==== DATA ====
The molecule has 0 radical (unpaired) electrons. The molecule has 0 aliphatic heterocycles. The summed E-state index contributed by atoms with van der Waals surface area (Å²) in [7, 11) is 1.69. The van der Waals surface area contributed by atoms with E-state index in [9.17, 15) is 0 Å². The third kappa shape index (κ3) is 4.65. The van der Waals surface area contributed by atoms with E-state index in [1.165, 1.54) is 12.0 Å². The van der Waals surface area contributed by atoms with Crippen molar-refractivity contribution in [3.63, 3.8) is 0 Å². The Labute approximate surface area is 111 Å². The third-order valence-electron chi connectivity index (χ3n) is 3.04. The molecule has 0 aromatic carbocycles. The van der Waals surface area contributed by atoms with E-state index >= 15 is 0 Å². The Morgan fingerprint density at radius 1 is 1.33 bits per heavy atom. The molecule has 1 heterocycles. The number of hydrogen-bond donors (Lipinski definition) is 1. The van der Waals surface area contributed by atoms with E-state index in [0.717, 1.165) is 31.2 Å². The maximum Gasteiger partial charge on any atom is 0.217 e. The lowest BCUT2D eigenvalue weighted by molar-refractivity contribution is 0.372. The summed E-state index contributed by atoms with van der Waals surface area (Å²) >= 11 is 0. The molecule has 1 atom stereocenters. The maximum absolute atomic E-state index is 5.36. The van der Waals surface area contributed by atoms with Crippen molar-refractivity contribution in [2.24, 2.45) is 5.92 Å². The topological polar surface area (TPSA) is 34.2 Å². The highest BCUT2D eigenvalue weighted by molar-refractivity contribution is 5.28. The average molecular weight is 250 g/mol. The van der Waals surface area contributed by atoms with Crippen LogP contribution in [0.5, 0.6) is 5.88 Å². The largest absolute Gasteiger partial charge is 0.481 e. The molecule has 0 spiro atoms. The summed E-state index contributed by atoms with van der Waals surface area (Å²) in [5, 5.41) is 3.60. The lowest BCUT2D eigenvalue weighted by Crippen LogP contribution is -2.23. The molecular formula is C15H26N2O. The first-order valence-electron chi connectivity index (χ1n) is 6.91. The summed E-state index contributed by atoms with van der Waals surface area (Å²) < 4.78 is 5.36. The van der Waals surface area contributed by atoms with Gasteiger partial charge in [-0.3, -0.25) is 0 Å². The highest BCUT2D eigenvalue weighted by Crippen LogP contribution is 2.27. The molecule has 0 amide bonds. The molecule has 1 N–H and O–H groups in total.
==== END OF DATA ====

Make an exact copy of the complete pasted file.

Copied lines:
The molecule has 0 radical (unpaired) electrons. The molecule has 0 aliphatic heterocycles. The summed E-state index contributed by atoms with van der Waals surface area (Å²) in [7, 11) is 1.69. The van der Waals surface area contributed by atoms with E-state index in [9.17, 15) is 0 Å². The third kappa shape index (κ3) is 4.65. The van der Waals surface area contributed by atoms with E-state index in [1.165, 1.54) is 12.0 Å². The van der Waals surface area contributed by atoms with Crippen molar-refractivity contribution in [3.63, 3.8) is 0 Å². The Labute approximate surface area is 111 Å². The third-order valence-electron chi connectivity index (χ3n) is 3.04. The molecule has 0 aromatic carbocycles. The van der Waals surface area contributed by atoms with E-state index >= 15 is 0 Å². The Morgan fingerprint density at radius 1 is 1.33 bits per heavy atom. The molecule has 1 heterocycles. The number of hydrogen-bond donors (Lipinski definition) is 1. The van der Waals surface area contributed by atoms with E-state index in [0.717, 1.165) is 31.2 Å². The maximum Gasteiger partial charge on any atom is 0.217 e. The lowest BCUT2D eigenvalue weighted by molar-refractivity contribution is 0.372. The summed E-state index contributed by atoms with van der Waals surface area (Å²) >= 11 is 0. The molecule has 1 atom stereocenters. The maximum absolute atomic E-state index is 5.36. The van der Waals surface area contributed by atoms with Crippen molar-refractivity contribution in [2.24, 2.45) is 5.92 Å². The topological polar surface area (TPSA) is 34.2 Å². The highest BCUT2D eigenvalue weighted by molar-refractivity contribution is 5.28. The average molecular weight is 250 g/mol. The van der Waals surface area contributed by atoms with Crippen LogP contribution in [0.5, 0.6) is 5.88 Å². The largest absolute Gasteiger partial charge is 0.481 e. The molecule has 0 spiro atoms. The summed E-state index contributed by atoms with van der Waals surface area (Å²) in [5, 5.41) is 3.60. The lowest BCUT2D eigenvalue weighted by Crippen LogP contribution is -2.23. The molecular formula is C15H26N2O. The first-order valence-electron chi connectivity index (χ1n) is 6.91. The summed E-state index contributed by atoms with van der Waals surface area (Å²) < 4.78 is 5.36. The van der Waals surface area contributed by atoms with Gasteiger partial charge in [-0.3, -0.25) is 0 Å². The highest BCUT2D eigenvalue weighted by Crippen LogP contribution is 2.27. The molecule has 0 amide bonds. The molecule has 1 N–H and O–H groups in total.